and |Ψ di¬er only by an overall phase, so they represent the same physical state.
½¾¼ Interaction of light with matter

Thus the symmetry transformations de¬ned by eqns (4.48) and (4.52) are physically
equivalent, and the meaning of Wigner™s theorem is that every symmetry transforma-
tion is physically equivalent to one or the other of the two alternatives (a) and (b).
This very strong result allows us to ¬nd the correct transformation for each case by a
simple process of trial and error. If the wrong alternative is chosen, something will go
seriously wrong.
Since unitary transformations are a familiar tool, we begin the trial and error
process by assuming that the parity transformation (4.46) is realized by a unitary
operator UP :

EP (r, t) = UP E (r, t) UP = ’E (’r, t) . (4.53)
In the interaction picture, E (r, t) has the plane-wave expansion

ωk
aks eks ei(k·r’ωk t) + HC ,
E (r, t) = i (4.54)
2 0V
ks

and the corresponding classical ¬eld has an expansion of the same form, with aks re-
placed by the classical amplitude ±ks . In Appendix B.3.3, it is shown that the parity
transformation law for the classical amplitude is ±P = ’±’k,’s . Since UP is linear,
ks
† †
P
UP E (r, t) UP can be expressed in terms of aks = UP aks UP . Comparing the quantum
and classical expressions then implies that the unitary transformation of the annihi-
lation operator must have the same form as the classical transformation:

aks ’ aP = UP aks UP = ’a’k,’s . (4.55)
ks

The existence of an operator UP satisfying eqn (4.55) is guaranteed by another well
known result of quantum theory discussed in Appendix C.4: two sets of canonically
conjugate operators acting in the same Hilbert space are necessarily related by a
unitary transformation. Direct calculation from eqn (4.55) yields

a P , aP † = ’a’k,’s , ’a† ,’s = δkk δss ,
ks k s ’k
(4.56)
= [’a’k,’ss , ’a’k ,’s ] = 0 .
aP , a P s
ks k

Since the operators aP satisfy the canonical commutation relations, UP exists. For
ks
more explicit properties of UP , see Exercise 4.4.
The assumption that spatial inversion is accomplished by a unitary transformation
worked out very nicely, so we will try the same approach for time reversal, i.e. we
assume that there is a unitary operator UT such that

ET (r, t) = UT E (r, t) UT = E (r, ’t) . (4.57)

The classical transformation rule for the plane-wave amplitudes is ±T = ’±— , so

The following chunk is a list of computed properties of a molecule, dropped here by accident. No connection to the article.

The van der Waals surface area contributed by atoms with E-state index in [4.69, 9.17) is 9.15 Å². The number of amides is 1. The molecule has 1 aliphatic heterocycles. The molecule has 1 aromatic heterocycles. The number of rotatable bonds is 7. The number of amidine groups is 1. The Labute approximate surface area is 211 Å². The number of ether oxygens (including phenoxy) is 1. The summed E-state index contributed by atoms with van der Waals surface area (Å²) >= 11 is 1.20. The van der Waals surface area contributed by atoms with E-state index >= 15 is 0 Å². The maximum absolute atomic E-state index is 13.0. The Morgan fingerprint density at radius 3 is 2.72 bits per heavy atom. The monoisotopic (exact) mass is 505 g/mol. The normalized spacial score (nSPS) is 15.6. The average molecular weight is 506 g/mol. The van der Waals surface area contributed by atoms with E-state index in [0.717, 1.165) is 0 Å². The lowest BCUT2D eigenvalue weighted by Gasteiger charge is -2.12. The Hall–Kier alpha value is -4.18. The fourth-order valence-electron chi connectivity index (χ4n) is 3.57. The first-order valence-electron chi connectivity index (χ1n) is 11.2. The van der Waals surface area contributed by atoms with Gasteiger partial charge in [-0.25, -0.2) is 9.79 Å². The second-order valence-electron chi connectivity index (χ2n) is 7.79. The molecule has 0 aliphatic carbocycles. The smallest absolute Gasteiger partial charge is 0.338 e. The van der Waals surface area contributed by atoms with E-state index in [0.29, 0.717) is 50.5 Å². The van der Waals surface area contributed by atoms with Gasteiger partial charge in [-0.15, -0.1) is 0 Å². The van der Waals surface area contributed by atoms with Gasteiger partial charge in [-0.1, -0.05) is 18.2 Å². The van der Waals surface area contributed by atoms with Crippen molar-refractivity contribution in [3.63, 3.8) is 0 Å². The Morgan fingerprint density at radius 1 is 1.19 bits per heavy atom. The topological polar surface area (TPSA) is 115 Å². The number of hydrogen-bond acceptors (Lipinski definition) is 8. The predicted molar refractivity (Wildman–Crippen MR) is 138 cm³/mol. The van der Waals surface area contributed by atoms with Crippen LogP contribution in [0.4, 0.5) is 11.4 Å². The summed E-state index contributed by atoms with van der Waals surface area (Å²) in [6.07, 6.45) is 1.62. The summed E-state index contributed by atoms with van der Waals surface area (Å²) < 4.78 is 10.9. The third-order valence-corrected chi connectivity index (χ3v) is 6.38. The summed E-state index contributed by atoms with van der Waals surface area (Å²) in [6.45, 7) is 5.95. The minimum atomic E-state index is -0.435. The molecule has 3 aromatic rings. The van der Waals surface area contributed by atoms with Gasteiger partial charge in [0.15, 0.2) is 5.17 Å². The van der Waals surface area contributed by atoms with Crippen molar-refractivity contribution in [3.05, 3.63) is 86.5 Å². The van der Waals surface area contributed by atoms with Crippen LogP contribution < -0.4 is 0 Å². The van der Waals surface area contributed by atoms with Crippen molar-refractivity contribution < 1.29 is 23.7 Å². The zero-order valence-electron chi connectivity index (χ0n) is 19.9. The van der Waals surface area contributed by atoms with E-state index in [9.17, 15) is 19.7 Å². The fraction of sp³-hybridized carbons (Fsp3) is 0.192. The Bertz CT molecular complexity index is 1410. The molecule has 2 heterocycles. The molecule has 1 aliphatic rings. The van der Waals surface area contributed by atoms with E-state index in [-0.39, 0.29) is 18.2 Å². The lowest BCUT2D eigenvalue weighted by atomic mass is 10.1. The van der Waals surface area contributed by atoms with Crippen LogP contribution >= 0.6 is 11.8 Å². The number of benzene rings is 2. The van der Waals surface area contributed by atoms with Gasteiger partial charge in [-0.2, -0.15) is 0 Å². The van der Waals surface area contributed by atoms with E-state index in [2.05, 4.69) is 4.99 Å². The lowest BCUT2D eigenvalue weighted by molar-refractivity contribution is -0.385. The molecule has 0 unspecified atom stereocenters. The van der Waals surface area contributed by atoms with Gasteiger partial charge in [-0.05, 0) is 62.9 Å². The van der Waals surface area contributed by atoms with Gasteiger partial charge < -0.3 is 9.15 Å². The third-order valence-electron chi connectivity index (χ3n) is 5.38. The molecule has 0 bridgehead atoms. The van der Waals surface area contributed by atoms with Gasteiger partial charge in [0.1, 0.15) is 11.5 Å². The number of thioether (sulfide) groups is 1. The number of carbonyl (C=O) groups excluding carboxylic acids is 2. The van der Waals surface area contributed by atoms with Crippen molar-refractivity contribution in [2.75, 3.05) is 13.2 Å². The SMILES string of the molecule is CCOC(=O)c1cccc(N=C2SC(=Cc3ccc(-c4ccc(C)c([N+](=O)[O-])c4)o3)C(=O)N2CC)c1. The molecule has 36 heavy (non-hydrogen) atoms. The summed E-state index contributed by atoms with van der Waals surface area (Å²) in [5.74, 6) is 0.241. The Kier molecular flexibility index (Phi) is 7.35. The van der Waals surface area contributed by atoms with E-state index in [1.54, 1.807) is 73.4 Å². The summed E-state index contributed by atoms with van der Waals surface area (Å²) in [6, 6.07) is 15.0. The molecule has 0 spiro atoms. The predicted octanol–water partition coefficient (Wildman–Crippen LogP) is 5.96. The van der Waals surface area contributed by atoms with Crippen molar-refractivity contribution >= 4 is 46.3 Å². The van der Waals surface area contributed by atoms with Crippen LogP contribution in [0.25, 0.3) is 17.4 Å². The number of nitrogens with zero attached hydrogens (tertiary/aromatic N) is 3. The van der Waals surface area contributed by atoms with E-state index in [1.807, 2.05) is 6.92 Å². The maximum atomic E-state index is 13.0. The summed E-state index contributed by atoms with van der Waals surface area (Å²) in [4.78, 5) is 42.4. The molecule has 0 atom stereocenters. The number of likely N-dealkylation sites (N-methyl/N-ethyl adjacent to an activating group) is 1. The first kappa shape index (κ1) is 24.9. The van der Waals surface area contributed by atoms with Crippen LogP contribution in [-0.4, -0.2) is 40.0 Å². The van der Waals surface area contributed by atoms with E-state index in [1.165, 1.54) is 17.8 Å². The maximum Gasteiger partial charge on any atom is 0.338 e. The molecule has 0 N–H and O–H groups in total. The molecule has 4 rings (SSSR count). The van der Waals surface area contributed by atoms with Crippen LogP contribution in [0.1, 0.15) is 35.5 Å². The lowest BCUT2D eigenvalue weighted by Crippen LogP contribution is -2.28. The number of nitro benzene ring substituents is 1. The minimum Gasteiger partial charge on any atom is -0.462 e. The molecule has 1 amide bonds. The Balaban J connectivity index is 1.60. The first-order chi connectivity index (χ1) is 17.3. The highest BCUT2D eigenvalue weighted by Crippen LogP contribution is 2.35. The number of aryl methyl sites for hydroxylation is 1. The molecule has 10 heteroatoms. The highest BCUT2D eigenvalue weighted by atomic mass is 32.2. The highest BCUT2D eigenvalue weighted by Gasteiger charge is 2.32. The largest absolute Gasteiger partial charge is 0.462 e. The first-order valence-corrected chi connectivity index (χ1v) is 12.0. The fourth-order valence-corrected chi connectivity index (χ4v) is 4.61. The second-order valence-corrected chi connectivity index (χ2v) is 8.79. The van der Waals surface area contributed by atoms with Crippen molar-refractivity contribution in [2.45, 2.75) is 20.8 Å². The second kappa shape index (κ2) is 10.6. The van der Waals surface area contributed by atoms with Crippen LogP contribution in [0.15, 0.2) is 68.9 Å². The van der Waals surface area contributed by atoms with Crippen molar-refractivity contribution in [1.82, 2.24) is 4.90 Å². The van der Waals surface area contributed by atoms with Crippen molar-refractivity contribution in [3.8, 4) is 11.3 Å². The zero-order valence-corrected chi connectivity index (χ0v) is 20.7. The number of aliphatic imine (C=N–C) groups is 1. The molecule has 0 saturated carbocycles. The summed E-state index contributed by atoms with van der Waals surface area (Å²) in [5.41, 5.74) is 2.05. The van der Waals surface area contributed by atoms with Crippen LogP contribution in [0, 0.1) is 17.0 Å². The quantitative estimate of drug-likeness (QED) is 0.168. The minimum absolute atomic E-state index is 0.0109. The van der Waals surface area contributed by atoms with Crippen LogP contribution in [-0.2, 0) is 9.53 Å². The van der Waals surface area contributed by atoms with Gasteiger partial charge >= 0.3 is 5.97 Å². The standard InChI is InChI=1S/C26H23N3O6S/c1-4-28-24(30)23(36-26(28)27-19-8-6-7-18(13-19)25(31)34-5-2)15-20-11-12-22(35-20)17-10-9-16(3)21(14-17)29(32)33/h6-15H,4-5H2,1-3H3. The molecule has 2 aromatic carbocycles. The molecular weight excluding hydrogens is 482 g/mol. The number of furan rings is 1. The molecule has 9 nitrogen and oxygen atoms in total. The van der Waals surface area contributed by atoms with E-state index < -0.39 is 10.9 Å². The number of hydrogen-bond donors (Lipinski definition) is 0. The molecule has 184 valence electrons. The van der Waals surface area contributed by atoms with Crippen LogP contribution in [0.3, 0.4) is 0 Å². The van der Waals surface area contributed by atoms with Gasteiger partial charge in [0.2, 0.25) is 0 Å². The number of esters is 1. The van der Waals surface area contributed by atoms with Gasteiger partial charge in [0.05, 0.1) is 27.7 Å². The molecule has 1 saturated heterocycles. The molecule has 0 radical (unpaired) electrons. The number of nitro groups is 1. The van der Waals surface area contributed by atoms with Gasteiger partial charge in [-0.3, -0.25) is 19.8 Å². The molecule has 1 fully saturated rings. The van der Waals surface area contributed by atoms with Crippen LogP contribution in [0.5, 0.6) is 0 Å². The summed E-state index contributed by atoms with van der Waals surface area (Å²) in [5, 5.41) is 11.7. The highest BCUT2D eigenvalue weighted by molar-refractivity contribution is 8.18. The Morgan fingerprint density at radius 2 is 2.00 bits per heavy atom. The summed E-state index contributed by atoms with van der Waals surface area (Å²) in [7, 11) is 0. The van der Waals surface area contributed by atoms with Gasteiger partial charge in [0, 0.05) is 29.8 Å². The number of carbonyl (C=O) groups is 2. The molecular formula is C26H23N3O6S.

ks ’k,s
the argument used for the parity transformation implies that the annihilation operators
satisfy
aks ’ aT = aT = UT aks UT = ’a†

’k,s . (4.58)
ks ks

All that remains is to check the internal consistency of this rule by using it to evaluate
the canonical commutators. The result
½¾½
Stationary density operators


a T , aT † = ’a† , ’a’k ,s = ’δkk δss (4.59)
ks k s ’k,s

is a nasty surprise. The extra minus sign on the right side shows that the transformed
operators are not canonically conjugate. Thus the time-reversed operators aT and aT †
ks ks

cannot be related to the original operators aks and aks by a unitary transformation,
and UT does not exist.
According to Wigner™s theorem, the only possibility left is that the time-reversed
operators are de¬ned by an antiunitary transformation,
ET (r, t) = ΛT E (r, t) Λ’1 = E (r, ’t) . (4.60)
T

Here some caution is required because of the unfamiliar properties of antilinear trans-
formations. The de¬nition (4.50) implies that ΛT ± |Ψ = ±— ΛT |Ψ for any |Ψ , so
applying ΛT to the expansion (4.54) for E (r, t) gives us
T
ωk
a†
ΛT E (r, t) Λ’1 ’aT e— e’i(k·r’ωk t) eks ei(k·r’ωk t) ,
= i +
ks ks ks
T
2 0V
ks
(4.61)
where
T
a† = ΛT a† Λ’1 .
aT = ΛT aks Λ’1 , (4.62)
ks ks ks T
T

Setting t ’ ’t in eqn (4.54) and changing the summation variable by k ’ ’k yields
ωk
a’ks e’ks e’i(k·r’ωk t) ’ a† e— ei(k·r’ωk t) .
E (r, ’t) = i (4.63)
’ks ’ks
2 0V
ks

After substituting these expansions into eqn (4.60) and using the properties e’k,’s =
eks and e— = ek,’s derived in Appendix B.3.3, one ¬nds
k,s
T
a† = ’a†
= ’a’k,s ,
aT ’k,s . (4.64)
ks ks

T
This transformation rule gives us a† = aT † and
ks ks


aT , aT †s = ’a’k,s , ’a† ,s = δkk δss ; (4.65)
ks k ’k

consequently, the antiunitary transformation yields creation and annihilation opera-
tors that satisfy the canonical commutation relations. The magic ingredient in this
approach is the extra complex conjugation operation applied by the antilinear trans-
formation ΛT to the c-number coe¬cients in eqn (4.61). This is just what is needed
to ensure that aT is proportional to a’k,s rather than to a† , as in eqn (4.58).
ks ’k,s

4.5 Stationary density operators
The expectation value of a single observable is given by
X (t) = Tr [ρX (t)] = Tr [ρ (t) X] , (4.66)
which explicitly shows that the time dependence comes entirely from the observable
in the Heisenberg picture and entirely from the density operator in the Schr¨dinger
o
½¾¾ Interaction of light with matter

picture. The time dependence simpli¬es for the important class of stationary density
operators, which are de¬ned by requiring the Schr¨dinger-picture ρ (t) to be a constant
o
of the motion. According to eqn (3.75) this means that ρ (t) is independent of time,
so the Schr¨dinger- and Heisenberg-picture density operators are identical. Stationary